By Taxpayers Association of Oregon
(Photo: Anarchist vandalize Portland Democrat Office, Jan 2021)
Donor privacy began during the 1950s when government tried to force the NAACP to disclose its donors so they could be harassed. The US Supreme Court defended them then, and the US Supreme Court defends them again today in Americans for Prosperity Foundation v. Bonta. The NAACP along with other liberal liberal and conservative groups (ACLU, PBS Reno, CATO, US Chamber, etc.) supported donor privacy.
Privacy is an essential American ideal. The Founding Fathers wrote under private names with the famous Federalist papers. People vote using private ballots.
Furthermore, political harassment and political violence is a problem in Oregon.
- A Portland sandwich shop owner who supported first responders, was condemned online by anarchist and soon thereafter had his business vandalized with bullet holes in his windows.
- A business with a simple and common support-law-enforcement flag was criticized and had their contract with the City revoked.
- Businesses in Oregon share on how they receive a wave of government regulation harassment the very moment they start to get involved politically.
- When a law professor ran against Ron Wyden in 2010, he received dozens of complaints from donors and prospective donors of intimidation and pressure. Some even said Wyden staff members contacted them.
The Wall Street Journal Editorial Board applauds the decision:
“Americans who give money to any polarizing cause—say, gun rights, abortion or religious liberty—can sleep a little easier tonight thanks to the Supreme Court’s 6-3 ruling on Thursday in defense of donor privacy. Given the threat lately of being publicly canceled for having the wrong views, it’s vital that the First Amendment protect anonymity.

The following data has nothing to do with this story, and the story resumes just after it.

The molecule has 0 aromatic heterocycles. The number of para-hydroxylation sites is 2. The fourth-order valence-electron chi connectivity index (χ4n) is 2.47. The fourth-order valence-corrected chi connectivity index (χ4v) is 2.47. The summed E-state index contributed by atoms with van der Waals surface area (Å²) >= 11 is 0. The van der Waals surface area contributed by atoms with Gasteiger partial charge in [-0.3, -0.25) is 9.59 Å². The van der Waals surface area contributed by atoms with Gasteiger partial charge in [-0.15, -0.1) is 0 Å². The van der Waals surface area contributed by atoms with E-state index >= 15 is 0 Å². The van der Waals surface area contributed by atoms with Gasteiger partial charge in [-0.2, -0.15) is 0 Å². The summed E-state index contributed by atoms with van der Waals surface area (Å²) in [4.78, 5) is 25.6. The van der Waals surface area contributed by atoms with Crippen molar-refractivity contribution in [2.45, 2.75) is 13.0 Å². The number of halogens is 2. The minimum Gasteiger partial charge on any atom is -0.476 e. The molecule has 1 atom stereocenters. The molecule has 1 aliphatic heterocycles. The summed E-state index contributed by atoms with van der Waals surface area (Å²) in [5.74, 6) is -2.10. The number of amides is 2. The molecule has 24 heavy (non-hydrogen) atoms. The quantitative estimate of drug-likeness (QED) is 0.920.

For years California has told nonprofits they must hand over lists of their major donors, simply as a condition of doing business in the state. That’s unconstitutional, Chief Justice John Roberts writes for the majority in Americans for Prosperity Foundation v. Bonta. “The upshot,” he says, “is that California casts a dragnet for sensitive donor information from tens of thousands of charities each year.”
California claimed it needs this data to police fraud. The Chief cites a lower court’s finding that there was not “a single, concrete instance” in which pre-collected donor details advanced the state’s enforcement efforts. Besides, California could get the same information on a case-by-case basis using subpoenas or audit letters. The state, the Chief says, wants to create a donor-data haystack “for its own convenience,” which isn’t a good enough reason.
California pledged to keep the information private, but it manifestly failed. During the litigation, thousands of pages of supposedly confidential documents were found publicly available online. At one point the state accidentally posted names and addresses for hundreds of donors to Planned Parenthood Affiliates of California. This creates risks, the Chief Justice says, since the petitioners and their supporters “have been subjected to bomb threats, protests, stalking, and physical violence.”